If you live in Minnesota, Wisconsin, Iowa, South Dakota or North Dakota, I insist you come. If you live in Montana, Wyoming, Nebraska, Missouri, Illinois, Indiana or Michigan, I’m saving you a place. If you live north of the 32nd parallel, especially if you don’t even know what that is, let go and fall up to the Autumn Plunge. And tell your friends.
We’re blowing in the wind and diving into a golden pond of wonder. Turn everything that’s stopping you upside down.
July 6th, 2009 - 2 Comments
The incandescent Jen Lee asked me to scribble a line or two to introduce her newest collection Fortunes, and so I did, and here they are, almost ready to count and keep for yourself. You will want to keep one for yourself, and you will want to give away a dozen. What we give always comes back to us and thus fortunes multiply.
She returned the favor by giving me more profoundly blank pages of her Don’t Write journal, which has worked a kind of reverse osmosis on me. (Sorry, the magic is sold out.) The empty lines of that book have filled with more unfiltered prose than I ever didn’t write, and I’m looking there to find the finishing stroke for my second book this summer. Reverse osmosis generally takes a lot of pressure and is fairly slow, but it works.
I trust what Jen knows, and even more what she doesn’t, and she told me as much herself:
“My feeling about your book manuscript is that it is already written, somewhere inside you or outside of you. There’s just a good stretch of dictation left for you to take down. The hardest work is the way such projects rewrite us as they are gestating, and eventually born.”
The due date for my labors is Labor Day, naturally, and I’ve no doubt the baby will arrive on schedule. After that, I’ll be free to fall up north, plunging into a golden pile of overdue forgetting. The treasury opens by itself.
June 16th, 2009 - 24 Comments
Here’s a little story about spiritual pilgrimage for those of you who are traveling to my city of angels this weekend for the Mother’s Plunge – and those of you who aren’t. The extraordinary response to the first splash has me planning a countrywide tour of backward steps. Where should I bring the retreat next? Minnesota? Arizona? Kansas? Tell me.
Even the man at Marshall Field’s who had sold me the yellow travel umbrella had said it: “You must go to Assisi.”
Everyone, it seemed, had said it – You must go to Assisi! – and so the fifth day of a solo trip to Italy became the day for me to go the distance. It would require a car, which I obtained from a rental agency a few blocks from my hotel in Florence. It would require getting out of town, which I accomplished with an angel on the dashboard. And it would require a couple hours’ drive south on the Autostrada, which I high-tailed in the slipstream of the surging traffic.
“You will see it on the hill,” another advisor had told me rapturously. And I did, in a purple haze of trees and tile and imagination. I steered my little vehicle onward in the soldierly direction, ascending the hill and circling the top, passing the marked parking lots with all the beached buses, inching slowly alongside the streams of tourists who had come for the St. Francis experience, motoring up the wrong streets and down again until I mustered my purpose and pulled over on a narrow hillside shoulder. I angled in among the other likeminded pilgrims who were committing, I hoped, the pardonable sin of illegal parking.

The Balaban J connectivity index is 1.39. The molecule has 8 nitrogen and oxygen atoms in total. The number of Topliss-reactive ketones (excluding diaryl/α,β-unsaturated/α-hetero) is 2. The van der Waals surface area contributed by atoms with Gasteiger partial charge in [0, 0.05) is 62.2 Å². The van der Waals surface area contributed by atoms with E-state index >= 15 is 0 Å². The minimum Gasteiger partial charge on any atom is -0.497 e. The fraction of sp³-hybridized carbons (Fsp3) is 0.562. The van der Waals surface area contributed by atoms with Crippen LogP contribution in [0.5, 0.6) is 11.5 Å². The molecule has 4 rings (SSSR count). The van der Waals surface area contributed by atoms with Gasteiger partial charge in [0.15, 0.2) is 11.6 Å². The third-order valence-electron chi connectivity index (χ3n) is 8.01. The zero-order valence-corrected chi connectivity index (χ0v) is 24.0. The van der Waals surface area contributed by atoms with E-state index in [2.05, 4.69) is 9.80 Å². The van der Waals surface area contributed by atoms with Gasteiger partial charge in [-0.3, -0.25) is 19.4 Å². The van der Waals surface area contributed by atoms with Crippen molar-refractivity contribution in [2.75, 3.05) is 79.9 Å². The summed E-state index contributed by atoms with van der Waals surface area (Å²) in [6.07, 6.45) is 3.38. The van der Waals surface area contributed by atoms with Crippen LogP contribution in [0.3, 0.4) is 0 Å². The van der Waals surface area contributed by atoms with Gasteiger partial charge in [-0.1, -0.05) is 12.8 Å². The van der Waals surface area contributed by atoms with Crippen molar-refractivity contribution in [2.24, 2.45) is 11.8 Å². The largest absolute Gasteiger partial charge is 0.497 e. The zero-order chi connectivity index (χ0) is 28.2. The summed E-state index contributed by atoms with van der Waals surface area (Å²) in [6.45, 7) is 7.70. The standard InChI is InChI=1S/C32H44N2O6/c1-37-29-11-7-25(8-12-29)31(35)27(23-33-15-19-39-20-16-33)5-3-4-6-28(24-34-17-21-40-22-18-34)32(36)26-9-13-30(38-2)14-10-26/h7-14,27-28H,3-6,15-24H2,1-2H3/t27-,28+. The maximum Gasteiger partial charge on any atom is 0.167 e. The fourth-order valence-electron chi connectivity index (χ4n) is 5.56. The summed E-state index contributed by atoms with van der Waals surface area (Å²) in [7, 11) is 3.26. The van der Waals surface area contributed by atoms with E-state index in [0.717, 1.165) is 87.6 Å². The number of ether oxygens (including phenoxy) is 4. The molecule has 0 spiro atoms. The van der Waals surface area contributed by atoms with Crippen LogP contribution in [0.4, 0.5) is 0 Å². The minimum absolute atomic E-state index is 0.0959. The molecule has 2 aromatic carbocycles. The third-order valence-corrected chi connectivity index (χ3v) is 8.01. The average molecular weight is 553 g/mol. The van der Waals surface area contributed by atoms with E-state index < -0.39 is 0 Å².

I strode upward to the Basilica de San Francisco. It was big, too big, outsized for its namesake, and oddly uninspiring, I thought. Inside to more frescoes, more pews, more people, and decidedly more organization than in the other sacred spots I’d stopped. This, I could see, was a system.
I headed down into the crypts containing St. Francis’ tomb and there uncovered the day’s only treasure. “Scusa, scusa,” the ushers whispered to those, like me, who had barged in to bystand at the wedding ceremony underway in the underground chapel. I lingered in the shadows at the rear, charmed by the elaborate smallness of it. A local couple surrounded by local people, wearing uncomfortable new clothes for the biggest event of their lives.
Leaving, I wandered the winding medieval village. The heat had turned the streets into baking stones.
“You will feel it in the air,” another friend had confided. I felt stifling languor and epidemic disinterest. Wandering into an antique shop, my idle browsing did not disturb the mistress at the back watching American TV soap operas dubbed in Italian.
Then the divine message arrived.
Every place is holy.
It was my departing thought, a conclusion and a comfort, and I headed home, satisfied.
May 31st, 2009 - 5 Comments
The author Mary the poet Jena the joyful Myriam the faithful Chris the teacher Melinda the peacemaker Janet the mystic Melissa the first responder Nancy the traveler Sheryl the actress Holly the educator Jen the yogi Jill the artist Stacy the columnist Anissa the graceful Kathleen the singer Francie the manager Jody the gardener Amy the athlete Brenda the doctor Cassandra the cheerful Blue the leader Liz the writers the healers the cooks the scientists the coaches the doctors the lawyers the nurses the musicians the songwriters the sandwich-makers the crying the smiling the laughing the sisters the daughters the grandmothers the aunts the mothers the non-mothers the you that you haven’t yet met, just as you are.
Sixty women full of grace coming together at the Mother’s Summer Plunge on Saturday, June 20. The possibilities remain wide open, but registration closes this week. There is room for you; there will always be room for you and time for you in the company of mothers.